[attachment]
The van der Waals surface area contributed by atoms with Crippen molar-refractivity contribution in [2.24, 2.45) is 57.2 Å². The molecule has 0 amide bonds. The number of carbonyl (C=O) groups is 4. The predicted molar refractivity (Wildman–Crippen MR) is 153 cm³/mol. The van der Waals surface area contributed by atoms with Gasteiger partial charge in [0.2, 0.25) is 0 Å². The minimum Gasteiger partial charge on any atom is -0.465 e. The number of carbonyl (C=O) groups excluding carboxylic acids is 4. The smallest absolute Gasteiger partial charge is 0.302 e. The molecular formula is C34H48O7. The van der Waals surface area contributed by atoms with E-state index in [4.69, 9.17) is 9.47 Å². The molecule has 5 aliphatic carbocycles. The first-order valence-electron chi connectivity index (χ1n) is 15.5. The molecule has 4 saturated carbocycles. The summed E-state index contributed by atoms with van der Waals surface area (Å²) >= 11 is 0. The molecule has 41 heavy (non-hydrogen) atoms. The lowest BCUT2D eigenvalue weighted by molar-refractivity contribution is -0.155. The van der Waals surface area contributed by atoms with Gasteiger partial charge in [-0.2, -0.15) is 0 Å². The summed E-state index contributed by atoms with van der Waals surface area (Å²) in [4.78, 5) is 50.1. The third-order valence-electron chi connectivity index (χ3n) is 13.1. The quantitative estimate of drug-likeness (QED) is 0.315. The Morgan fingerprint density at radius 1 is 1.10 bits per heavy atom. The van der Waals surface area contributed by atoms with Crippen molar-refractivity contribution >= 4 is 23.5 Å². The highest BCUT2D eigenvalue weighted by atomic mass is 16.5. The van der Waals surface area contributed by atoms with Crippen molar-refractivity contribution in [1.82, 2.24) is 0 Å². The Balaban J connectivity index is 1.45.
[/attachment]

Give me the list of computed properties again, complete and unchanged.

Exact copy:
The van der Waals surface area contributed by atoms with Crippen molar-refractivity contribution in [2.24, 2.45) is 57.2 Å². The molecule has 0 amide bonds. The number of carbonyl (C=O) groups is 4. The predicted molar refractivity (Wildman–Crippen MR) is 153 cm³/mol. The van der Waals surface area contributed by atoms with Gasteiger partial charge in [0.2, 0.25) is 0 Å². The minimum Gasteiger partial charge on any atom is -0.465 e. The number of carbonyl (C=O) groups excluding carboxylic acids is 4. The smallest absolute Gasteiger partial charge is 0.302 e. The molecular formula is C34H48O7. The van der Waals surface area contributed by atoms with E-state index in [4.69, 9.17) is 9.47 Å². The molecule has 5 aliphatic carbocycles. The first-order valence-electron chi connectivity index (χ1n) is 15.5. The molecule has 4 saturated carbocycles. The summed E-state index contributed by atoms with van der Waals surface area (Å²) >= 11 is 0. The molecule has 41 heavy (non-hydrogen) atoms. The lowest BCUT2D eigenvalue weighted by molar-refractivity contribution is -0.155. The van der Waals surface area contributed by atoms with Gasteiger partial charge in [-0.2, -0.15) is 0 Å². The summed E-state index contributed by atoms with van der Waals surface area (Å²) in [4.78, 5) is 50.1. The third-order valence-electron chi connectivity index (χ3n) is 13.1. The quantitative estimate of drug-likeness (QED) is 0.315. The Morgan fingerprint density at radius 1 is 1.10 bits per heavy atom. The van der Waals surface area contributed by atoms with Crippen molar-refractivity contribution >= 4 is 23.5 Å². The highest BCUT2D eigenvalue weighted by atomic mass is 16.5. The van der Waals surface area contributed by atoms with Crippen molar-refractivity contribution in [1.82, 2.24) is 0 Å². The Balaban J connectivity index is 1.45.